He started as a member of the staff of Pali and Buddhist Civilization Departments. Subsequently when these Departments were uprooted in 1970 from Peradeniya under the ill-conceived and ill-fated 'university reorganisation', he joined the Department of Philosophy and taught ethics and psychology till he was appointed in 1966 to the Peradeniya Department of Pali and Buddhist Studies after the retirement of Professor Lily de Silva, where he still continues to serve.

During this period, he has also taught Buddhist philosophy outside Sri Lanka as time permitted. In 1988/89 academic year, he was the Visiting Professor on Fulbright Scholar-in-Residence Programme and taught at Colby College Waterville, Maine.

In 1999 he served as a Guest Researcher at Department of Philosophy of Burgen University, Norway, and in 2000, he taught at the Department of Religion of the same university. He has also taught from time to time at the Buddhist College in Singapore, Thanghsian Institution, Malaysia and Buddha Dhamma Mandala Society in Singapore.

This is in addition to numerous instances of lecturing on Buddhist philosophy at national and international academic gatherings.

His published research has been focused basically on ethics, epistemology and psychology in Buddhism. All these papers cover a broad area of what can be described as comparative religious and philosophical studies.

He represents a unique combination of best of both Buddhist and western philosophical studies first at Peradeniya and subsequently at Cambridge and Hawaii.

The University of Hawaii's Department of Philosophy is well known for its Comparative Philosophy and marks the logical conclusion of his academic orientation.

The late Professor K. N. Jayatilleke had already completed his monumental work in early Buddhist epistemology, giving for the rest time a definitive reading to the Buddhist theory of knowledge from the point of view of British analytical philosophy.

His other teachers among whom were Jotiya Dheerasekera (presently Venerable Professor Dhammavihari) and Kalupahana, had this broad outlook with their exposure to the British intellectual tradition, he is basically an outcome of this sophisticated academic outlook.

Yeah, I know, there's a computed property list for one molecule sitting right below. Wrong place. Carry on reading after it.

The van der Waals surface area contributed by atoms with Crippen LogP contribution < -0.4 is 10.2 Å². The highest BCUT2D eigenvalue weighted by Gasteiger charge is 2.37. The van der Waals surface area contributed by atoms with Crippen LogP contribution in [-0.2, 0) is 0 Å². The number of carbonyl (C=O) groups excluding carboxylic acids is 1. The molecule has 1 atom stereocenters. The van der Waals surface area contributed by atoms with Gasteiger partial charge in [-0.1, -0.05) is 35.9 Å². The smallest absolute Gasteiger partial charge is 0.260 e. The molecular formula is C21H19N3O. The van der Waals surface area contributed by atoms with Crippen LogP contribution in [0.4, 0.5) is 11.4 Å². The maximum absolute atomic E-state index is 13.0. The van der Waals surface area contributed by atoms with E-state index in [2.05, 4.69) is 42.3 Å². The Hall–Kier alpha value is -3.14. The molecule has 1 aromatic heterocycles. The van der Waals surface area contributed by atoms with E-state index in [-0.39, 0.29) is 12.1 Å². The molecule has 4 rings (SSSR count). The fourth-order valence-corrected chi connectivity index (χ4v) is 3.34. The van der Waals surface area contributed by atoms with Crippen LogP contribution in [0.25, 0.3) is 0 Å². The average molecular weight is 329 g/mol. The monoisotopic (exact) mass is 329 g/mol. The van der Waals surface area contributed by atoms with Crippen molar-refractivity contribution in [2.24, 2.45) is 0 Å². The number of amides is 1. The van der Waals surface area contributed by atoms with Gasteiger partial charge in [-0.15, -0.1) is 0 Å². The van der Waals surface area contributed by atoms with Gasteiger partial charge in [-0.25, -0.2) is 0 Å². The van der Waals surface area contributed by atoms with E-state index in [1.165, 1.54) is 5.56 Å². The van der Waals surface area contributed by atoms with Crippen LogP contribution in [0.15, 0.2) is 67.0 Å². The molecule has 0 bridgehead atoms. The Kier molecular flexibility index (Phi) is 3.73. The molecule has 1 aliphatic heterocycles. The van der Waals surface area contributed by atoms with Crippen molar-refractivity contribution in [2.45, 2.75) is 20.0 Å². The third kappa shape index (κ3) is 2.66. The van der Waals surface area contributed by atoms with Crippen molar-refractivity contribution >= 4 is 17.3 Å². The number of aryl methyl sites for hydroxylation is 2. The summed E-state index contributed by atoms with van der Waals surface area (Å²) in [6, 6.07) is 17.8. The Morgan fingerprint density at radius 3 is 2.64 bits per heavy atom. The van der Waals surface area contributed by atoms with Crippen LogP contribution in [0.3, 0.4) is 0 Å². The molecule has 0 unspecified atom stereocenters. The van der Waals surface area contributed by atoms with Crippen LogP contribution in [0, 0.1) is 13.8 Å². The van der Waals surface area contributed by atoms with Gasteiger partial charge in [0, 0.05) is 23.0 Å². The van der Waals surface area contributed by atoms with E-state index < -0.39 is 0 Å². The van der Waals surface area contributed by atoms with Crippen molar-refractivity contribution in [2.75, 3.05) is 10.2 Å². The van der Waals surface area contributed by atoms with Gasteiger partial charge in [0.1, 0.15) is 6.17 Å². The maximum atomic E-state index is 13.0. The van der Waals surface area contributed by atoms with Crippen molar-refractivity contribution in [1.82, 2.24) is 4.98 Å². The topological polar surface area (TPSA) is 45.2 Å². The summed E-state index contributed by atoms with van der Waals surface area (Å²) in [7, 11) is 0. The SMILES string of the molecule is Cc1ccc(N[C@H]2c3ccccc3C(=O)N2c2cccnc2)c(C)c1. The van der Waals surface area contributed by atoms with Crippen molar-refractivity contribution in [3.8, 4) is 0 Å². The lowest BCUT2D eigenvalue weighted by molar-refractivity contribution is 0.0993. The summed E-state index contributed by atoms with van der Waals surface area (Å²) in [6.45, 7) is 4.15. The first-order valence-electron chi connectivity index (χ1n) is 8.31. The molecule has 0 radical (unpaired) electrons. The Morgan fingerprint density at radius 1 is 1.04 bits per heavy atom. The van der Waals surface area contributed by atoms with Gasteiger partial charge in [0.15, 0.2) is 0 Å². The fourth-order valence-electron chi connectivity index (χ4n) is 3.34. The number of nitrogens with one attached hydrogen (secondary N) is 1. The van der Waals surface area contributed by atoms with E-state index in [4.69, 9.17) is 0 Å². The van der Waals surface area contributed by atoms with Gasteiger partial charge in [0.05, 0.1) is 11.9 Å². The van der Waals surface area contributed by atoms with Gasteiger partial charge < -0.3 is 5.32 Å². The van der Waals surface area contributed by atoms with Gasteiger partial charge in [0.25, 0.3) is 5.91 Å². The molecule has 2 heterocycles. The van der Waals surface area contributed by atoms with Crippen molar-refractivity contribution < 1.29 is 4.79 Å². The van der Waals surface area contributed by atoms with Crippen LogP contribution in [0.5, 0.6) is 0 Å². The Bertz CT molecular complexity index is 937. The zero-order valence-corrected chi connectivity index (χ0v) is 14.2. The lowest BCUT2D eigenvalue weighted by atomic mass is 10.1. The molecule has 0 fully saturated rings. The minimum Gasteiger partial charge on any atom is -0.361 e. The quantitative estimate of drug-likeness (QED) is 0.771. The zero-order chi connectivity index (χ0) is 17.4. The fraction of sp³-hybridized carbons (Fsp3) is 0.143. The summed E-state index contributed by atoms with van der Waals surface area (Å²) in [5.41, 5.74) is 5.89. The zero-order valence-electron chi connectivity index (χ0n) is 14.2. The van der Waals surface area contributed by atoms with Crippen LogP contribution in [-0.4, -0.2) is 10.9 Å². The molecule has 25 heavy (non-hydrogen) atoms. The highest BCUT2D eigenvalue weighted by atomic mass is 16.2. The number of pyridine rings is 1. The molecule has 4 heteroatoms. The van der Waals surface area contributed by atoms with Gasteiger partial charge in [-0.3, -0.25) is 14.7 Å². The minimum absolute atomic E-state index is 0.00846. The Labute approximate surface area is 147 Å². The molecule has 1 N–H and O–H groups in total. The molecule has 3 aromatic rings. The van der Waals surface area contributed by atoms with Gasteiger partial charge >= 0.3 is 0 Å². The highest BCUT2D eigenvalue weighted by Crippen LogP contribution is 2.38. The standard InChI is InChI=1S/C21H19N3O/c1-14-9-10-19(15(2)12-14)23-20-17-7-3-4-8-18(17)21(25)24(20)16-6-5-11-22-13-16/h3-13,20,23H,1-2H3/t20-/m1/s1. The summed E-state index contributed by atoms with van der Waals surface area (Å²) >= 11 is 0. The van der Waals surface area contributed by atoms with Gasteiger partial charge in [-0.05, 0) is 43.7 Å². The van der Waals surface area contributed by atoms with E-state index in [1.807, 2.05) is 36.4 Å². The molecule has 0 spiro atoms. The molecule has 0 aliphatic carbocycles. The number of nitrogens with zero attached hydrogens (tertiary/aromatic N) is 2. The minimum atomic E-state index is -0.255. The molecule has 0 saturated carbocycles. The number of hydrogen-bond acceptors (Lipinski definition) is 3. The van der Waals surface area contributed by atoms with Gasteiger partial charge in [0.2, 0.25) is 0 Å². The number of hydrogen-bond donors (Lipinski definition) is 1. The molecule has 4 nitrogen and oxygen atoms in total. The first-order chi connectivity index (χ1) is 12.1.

TBeing a life member of Sarvodaya, he has actively participated in shramadana camps along with Dr. A. T. Ariyaratne. UDANA is a relief organisation founded by him in the aftermath of tsunami catastrophe to help needy schoolchildren.

He serves as the Vice-President of Centre for Buddhism International, an organisation working for social welfare basing itself on the teaching of the Buddha.

He is a member of the Board of Management of Buddhist Publication Society (BPS), Kandy, an organisation known in many parts of the world for its quality publications in Buddhism.

He founded the society for the Integration of Science and Human Values (SISHVA), and the name says all about the organisation. Working for the qualitative improvement of the field of Buddhist studies has been a long cherished preoccupation of him. He continues to serve as the President of Sri Lanka Association for Buddhist Studies (SLABS) from its very inception.

With his newly acquired freedom, he will surely be better positioned to work for his own personal development as well as the uplift of the happiness and well-being of others.

Those of us who have still to keep going through the tread mill tend to feel envious of those who escape the net. I take this opportunity to wish Professor P. D. Premasiri good health, longevity and happiness for the years to come.